Ready for School?

At the start of every year, the question is asked by relatives and friends: ‘Are you ready for school?’.  Immediately this brings to mind an unending to-do list:  new uniforms, shoes, books, pencils, lunch boxes and new bags, to name just a few.  However for many parents this list does not include an inventory of those skills your child will need to give him or her the best opportunity to learn from the very first day at school.


So where should you start?


If your child has not yet started school:


Consider your child’s development in the following areas:

  • Pre literacy skills – your child should be able to:

-       recognise and use rhyme (e.g. ‘you’re a jelly, belly, delly man’)

-       break words into syllables (e.g. ‘ta – ble’)

-       identify initial and final sounds in words (e.g. ‘b – all’)

-       break words into individual sounds (e.g. ‘c – a – t’)

-       delete the beginning sound from words (e.g. say the word ‘ball’ without the ‘b’ sound)

-       blend sounds together to form a word (e.g. ‘c – a – t’ = ‘cat’)


  • Concentration skills – your child should be able to sit and listen to a story or complete a short activity at a table


  • Language skills – your child should be able to:

-       Use most pronouns (e.g. I, me, my, mine, yours, he, she, his, hers, theirs, ours, him, himself, herself)

-       Use a range of location words (e.g. in, on, under, behind, in front of, next to)

-       Demonstrate emerging understanding of before and after (e.g. ‘nod your head before you clap your hands’)

-       Use regular and irregular past tense verbs (e.g. ‘jumped’ or ‘fell’)


  • Following instructions – your child should be able to understand more complex directions with up to 3 – 4 parts (e.g. ‘Put the lid on the honey and put it back in the cupboard and then take your plate to the sink’)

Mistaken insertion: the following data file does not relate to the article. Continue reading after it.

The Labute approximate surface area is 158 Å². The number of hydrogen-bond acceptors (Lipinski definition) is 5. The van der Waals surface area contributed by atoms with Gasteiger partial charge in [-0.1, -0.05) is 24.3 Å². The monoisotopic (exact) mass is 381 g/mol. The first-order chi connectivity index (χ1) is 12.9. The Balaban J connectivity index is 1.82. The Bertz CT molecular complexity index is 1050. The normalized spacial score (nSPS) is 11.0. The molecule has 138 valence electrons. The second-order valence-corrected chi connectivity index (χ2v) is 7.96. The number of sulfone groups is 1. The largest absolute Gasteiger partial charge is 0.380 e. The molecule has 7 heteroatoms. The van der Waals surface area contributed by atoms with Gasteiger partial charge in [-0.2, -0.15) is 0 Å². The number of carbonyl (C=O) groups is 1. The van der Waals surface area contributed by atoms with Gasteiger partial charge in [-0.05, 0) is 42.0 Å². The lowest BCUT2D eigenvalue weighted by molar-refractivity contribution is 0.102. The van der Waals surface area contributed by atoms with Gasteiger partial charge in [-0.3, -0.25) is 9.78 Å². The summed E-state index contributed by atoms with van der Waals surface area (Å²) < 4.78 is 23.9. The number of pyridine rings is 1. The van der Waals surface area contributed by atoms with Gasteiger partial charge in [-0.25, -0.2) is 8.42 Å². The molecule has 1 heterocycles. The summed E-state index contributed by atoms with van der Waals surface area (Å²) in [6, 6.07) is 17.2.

• Speech skills – your child should be able to use all sounds correctly except maybe /r/, /v/ and /th/ (e.g. ‘we drove in the tar’ is not age-appropriate)


  • Stories – your child should produce stories as a chain of events with some plot, however the stories may not contain a main event or a resolution of the events


If your child has already started school:


Consider your child’s development in the following areas:

  • Literacy skills
  • Language skills
  • Behaviour
  • Speech
  • Academic subjects (e.g. maths, science, art)


Weigh up what you observe as well as what his or her previous teacher has discussed with you or written in report cards.  From here, develop a plan to provide extra assistance with these areas to ensure success.  This may include daily reading, help with homework, or external tuition.


Like most things in life, to thrive at school, early intervention is best.  So if you think your child may have difficulties in any of the areas listed please do not hesitate to contact Tyquin Group Speech Pathology on (07) 3399 8028.



Owens, R. E. (2001).  Language development: An introduction (5th Ed.).  NeedhamHeights:  Allyn and Bacon.

Paul, R. (2001).  Language disorders from infancy through adolescence: Assessment and intervention (2nd Ed.).  St Louis: Mosby.